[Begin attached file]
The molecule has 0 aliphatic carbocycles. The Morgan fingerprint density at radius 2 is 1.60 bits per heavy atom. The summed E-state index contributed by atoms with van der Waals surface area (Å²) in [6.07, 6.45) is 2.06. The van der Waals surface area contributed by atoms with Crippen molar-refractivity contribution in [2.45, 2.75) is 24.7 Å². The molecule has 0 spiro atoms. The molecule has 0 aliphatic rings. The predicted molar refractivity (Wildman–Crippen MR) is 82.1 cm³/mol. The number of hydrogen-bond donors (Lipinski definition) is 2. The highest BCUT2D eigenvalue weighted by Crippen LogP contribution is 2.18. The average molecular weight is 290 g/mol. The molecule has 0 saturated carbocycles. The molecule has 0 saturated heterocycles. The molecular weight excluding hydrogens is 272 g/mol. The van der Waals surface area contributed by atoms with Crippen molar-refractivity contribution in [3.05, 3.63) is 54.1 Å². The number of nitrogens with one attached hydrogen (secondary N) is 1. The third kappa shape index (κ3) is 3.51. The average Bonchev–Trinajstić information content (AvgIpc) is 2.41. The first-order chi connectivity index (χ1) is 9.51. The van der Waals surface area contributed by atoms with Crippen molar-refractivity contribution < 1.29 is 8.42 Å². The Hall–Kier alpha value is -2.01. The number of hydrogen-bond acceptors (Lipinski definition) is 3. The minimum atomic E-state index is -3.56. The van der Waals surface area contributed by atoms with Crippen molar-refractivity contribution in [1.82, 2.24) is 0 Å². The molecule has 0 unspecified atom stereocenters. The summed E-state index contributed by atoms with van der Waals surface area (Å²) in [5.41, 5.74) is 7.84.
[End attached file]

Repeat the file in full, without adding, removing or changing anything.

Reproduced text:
The molecule has 0 aliphatic carbocycles. The Morgan fingerprint density at radius 2 is 1.60 bits per heavy atom. The summed E-state index contributed by atoms with van der Waals surface area (Å²) in [6.07, 6.45) is 2.06. The van der Waals surface area contributed by atoms with Crippen molar-refractivity contribution in [2.45, 2.75) is 24.7 Å². The molecule has 0 spiro atoms. The molecule has 0 aliphatic rings. The predicted molar refractivity (Wildman–Crippen MR) is 82.1 cm³/mol. The number of hydrogen-bond donors (Lipinski definition) is 2. The highest BCUT2D eigenvalue weighted by Crippen LogP contribution is 2.18. The average molecular weight is 290 g/mol. The molecule has 0 saturated carbocycles. The molecule has 0 saturated heterocycles. The molecular weight excluding hydrogens is 272 g/mol. The van der Waals surface area contributed by atoms with Crippen molar-refractivity contribution in [3.05, 3.63) is 54.1 Å². The number of nitrogens with one attached hydrogen (secondary N) is 1. The third kappa shape index (κ3) is 3.51. The average Bonchev–Trinajstić information content (AvgIpc) is 2.41. The first-order chi connectivity index (χ1) is 9.51. The van der Waals surface area contributed by atoms with Crippen molar-refractivity contribution < 1.29 is 8.42 Å². The Hall–Kier alpha value is -2.01. The number of hydrogen-bond acceptors (Lipinski definition) is 3. The minimum atomic E-state index is -3.56. The van der Waals surface area contributed by atoms with Crippen molar-refractivity contribution in [1.82, 2.24) is 0 Å². The molecule has 0 unspecified atom stereocenters. The summed E-state index contributed by atoms with van der Waals surface area (Å²) in [5.41, 5.74) is 7.84.